The much-anticipated report from the public inquiry into serious failings at Mid Staffordshire NHS Foundation Trust is to be published.
The landmark report is expected to propose wide-ranging reforms of the NHS. It has been suggested that chair of the inquiry Robert Francis QC will recommend that hospitals should face tough new scrutiny by teams of inspectors which include doctors and nurses.
The move will form part of an overhaul of the array of regulatory bodies that failed to detect failings in patient care at the trust, it has been reported.
It is also expected that Mr Francis, a specialist in medical legal issues, will recommend a "duty of candour" that would see fines or threat of closure used against hospitals that fail to tell their patients if their treatment went wrong.
The public inquiry was ordered after it was revealed that between 400 and 1,200 people more people died than expected at Stafford Hospital between 2005 and 2009 amid "appalling" standards of care.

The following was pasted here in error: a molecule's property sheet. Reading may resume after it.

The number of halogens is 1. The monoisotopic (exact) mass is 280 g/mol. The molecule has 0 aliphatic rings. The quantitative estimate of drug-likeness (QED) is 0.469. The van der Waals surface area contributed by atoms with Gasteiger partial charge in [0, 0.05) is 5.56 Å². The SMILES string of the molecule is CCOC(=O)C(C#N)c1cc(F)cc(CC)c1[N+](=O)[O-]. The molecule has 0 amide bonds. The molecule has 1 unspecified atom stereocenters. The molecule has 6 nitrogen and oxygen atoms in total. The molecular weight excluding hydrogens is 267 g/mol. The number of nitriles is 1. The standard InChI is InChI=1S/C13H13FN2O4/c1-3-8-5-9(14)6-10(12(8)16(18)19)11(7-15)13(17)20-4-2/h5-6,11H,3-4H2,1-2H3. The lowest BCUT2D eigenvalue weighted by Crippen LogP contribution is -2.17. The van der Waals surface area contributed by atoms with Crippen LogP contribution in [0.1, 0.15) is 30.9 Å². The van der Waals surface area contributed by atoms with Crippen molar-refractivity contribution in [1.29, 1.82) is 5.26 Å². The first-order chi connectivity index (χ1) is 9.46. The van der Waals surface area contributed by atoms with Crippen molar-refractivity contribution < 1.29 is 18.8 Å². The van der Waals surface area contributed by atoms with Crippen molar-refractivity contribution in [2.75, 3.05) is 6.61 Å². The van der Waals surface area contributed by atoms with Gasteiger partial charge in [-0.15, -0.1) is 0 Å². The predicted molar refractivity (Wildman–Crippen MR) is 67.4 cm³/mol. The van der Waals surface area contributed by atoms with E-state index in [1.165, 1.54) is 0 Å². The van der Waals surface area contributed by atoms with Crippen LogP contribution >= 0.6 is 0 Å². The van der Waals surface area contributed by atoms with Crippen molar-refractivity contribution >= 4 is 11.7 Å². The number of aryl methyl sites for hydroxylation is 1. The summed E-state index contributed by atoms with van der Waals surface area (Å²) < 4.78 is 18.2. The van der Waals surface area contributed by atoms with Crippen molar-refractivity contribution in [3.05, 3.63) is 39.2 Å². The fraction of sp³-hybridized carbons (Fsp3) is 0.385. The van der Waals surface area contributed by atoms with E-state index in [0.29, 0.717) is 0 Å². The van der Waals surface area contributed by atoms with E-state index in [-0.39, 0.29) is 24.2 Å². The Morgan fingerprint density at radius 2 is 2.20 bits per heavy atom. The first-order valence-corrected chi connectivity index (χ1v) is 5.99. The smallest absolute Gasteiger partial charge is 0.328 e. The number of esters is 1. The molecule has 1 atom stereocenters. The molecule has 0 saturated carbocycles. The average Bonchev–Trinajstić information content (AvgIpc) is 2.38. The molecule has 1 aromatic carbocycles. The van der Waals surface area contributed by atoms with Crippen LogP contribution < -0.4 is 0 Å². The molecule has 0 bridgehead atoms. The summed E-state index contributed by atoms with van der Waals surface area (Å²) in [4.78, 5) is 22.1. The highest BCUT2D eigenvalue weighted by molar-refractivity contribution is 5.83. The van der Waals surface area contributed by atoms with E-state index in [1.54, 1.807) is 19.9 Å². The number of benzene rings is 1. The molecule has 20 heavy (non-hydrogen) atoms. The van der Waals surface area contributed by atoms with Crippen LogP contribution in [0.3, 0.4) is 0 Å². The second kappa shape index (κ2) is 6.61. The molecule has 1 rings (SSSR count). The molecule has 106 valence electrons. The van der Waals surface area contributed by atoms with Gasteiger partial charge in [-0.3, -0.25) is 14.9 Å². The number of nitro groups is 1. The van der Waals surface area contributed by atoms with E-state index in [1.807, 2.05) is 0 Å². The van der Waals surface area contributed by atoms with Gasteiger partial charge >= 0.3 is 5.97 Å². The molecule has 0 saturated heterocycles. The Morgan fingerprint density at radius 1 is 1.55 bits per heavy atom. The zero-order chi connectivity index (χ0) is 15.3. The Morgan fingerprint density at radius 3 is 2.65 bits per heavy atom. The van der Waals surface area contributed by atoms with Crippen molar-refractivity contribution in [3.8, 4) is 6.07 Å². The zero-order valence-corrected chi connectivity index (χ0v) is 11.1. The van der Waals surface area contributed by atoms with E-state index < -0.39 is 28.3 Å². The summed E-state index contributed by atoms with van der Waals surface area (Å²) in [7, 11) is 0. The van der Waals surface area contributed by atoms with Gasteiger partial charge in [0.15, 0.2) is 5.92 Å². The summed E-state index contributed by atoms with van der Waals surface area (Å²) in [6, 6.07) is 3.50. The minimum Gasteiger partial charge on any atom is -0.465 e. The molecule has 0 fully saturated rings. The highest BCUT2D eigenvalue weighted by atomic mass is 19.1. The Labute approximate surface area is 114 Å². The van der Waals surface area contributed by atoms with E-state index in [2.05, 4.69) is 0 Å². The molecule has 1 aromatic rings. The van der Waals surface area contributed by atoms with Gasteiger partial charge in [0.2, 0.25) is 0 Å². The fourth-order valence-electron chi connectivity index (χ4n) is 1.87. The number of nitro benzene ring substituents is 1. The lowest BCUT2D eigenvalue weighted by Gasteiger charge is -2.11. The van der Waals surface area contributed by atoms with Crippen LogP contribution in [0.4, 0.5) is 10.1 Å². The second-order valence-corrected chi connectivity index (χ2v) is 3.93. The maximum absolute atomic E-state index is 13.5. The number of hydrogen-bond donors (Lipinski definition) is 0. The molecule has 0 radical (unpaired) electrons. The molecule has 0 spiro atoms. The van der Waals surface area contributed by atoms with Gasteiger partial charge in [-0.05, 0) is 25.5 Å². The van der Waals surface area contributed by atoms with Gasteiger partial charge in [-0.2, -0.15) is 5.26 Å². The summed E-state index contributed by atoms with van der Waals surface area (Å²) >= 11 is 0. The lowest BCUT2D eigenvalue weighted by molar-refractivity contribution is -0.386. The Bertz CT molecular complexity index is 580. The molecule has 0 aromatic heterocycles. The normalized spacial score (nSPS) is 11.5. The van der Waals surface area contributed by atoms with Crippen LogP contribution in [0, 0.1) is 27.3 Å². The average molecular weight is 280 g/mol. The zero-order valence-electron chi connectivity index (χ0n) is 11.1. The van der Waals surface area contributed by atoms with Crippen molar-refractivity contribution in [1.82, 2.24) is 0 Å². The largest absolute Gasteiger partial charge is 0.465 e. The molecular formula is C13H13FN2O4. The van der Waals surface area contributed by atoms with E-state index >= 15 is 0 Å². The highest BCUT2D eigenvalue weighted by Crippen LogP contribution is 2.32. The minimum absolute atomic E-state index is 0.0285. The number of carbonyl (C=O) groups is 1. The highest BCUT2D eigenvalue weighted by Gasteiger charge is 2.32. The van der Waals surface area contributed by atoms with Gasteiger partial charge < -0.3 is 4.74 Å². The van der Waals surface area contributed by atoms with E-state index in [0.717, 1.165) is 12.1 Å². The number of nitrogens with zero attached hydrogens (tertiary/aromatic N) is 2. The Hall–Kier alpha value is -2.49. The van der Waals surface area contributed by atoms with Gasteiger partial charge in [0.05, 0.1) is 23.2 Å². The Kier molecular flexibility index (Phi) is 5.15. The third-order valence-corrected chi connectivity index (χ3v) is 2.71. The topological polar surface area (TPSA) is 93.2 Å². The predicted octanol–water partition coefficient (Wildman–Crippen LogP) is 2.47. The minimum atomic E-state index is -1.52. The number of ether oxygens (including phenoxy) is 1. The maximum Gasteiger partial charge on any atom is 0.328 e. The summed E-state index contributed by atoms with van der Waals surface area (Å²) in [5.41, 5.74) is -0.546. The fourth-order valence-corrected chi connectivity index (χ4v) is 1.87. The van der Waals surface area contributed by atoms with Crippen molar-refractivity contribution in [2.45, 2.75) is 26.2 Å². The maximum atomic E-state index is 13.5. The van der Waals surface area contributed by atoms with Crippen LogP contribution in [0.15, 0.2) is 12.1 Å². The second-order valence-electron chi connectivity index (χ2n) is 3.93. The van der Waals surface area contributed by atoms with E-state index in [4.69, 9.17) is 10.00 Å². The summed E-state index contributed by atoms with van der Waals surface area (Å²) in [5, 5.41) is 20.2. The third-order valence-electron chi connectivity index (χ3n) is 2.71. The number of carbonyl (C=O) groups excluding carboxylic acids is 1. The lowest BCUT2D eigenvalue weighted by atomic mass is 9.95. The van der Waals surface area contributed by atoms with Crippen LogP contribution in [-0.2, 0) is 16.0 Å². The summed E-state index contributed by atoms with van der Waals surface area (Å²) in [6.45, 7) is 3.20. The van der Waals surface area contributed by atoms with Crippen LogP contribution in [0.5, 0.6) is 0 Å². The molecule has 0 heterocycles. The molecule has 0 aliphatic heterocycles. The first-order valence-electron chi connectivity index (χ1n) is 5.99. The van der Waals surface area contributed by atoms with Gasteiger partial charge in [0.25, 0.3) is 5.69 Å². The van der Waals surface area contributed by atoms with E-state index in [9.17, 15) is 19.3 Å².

Patients were left for hours sitting in their own faeces, food and drink was left out of reach and hygiene was so poor that relatives had to clean toilets themselves. In addition to basic care errors there was a string of clinical blunders including botched operations, misdiagnoses and drugs were not given or given late.
Mr Francis's first report, drawn from the independent inquiry he chaired between 2009 and 2010, concluded that patients were "routinely neglected" while the trust was preoccupied with cost-cutting and targets. Concerns have been raised that other organisations may suffer the same fate amid the NHS £20 billion efficiency drive.
Cases of poor care standards at the trust are still surfacing. Last week the trust confirmed that an employee at Stafford Hospital was suspended after taking photographs of patients and the week before it emerged that police were investigating after a baby was found with a dummy taped into its mouth.
Human rights lawyer Emma Jones said her firm Leigh Day is investigating claims of abuse at 10 other hospitals.
Ms Jones, who represented 120 victims of abuse at the trust, said: "Every day abuse against patients takes place, and it is usually the most vulnerable who suffer and without widespread reform it will continue... These issues need to be addressed and reforms put into place as a matter of urgency to ensure such a situation does not arise again."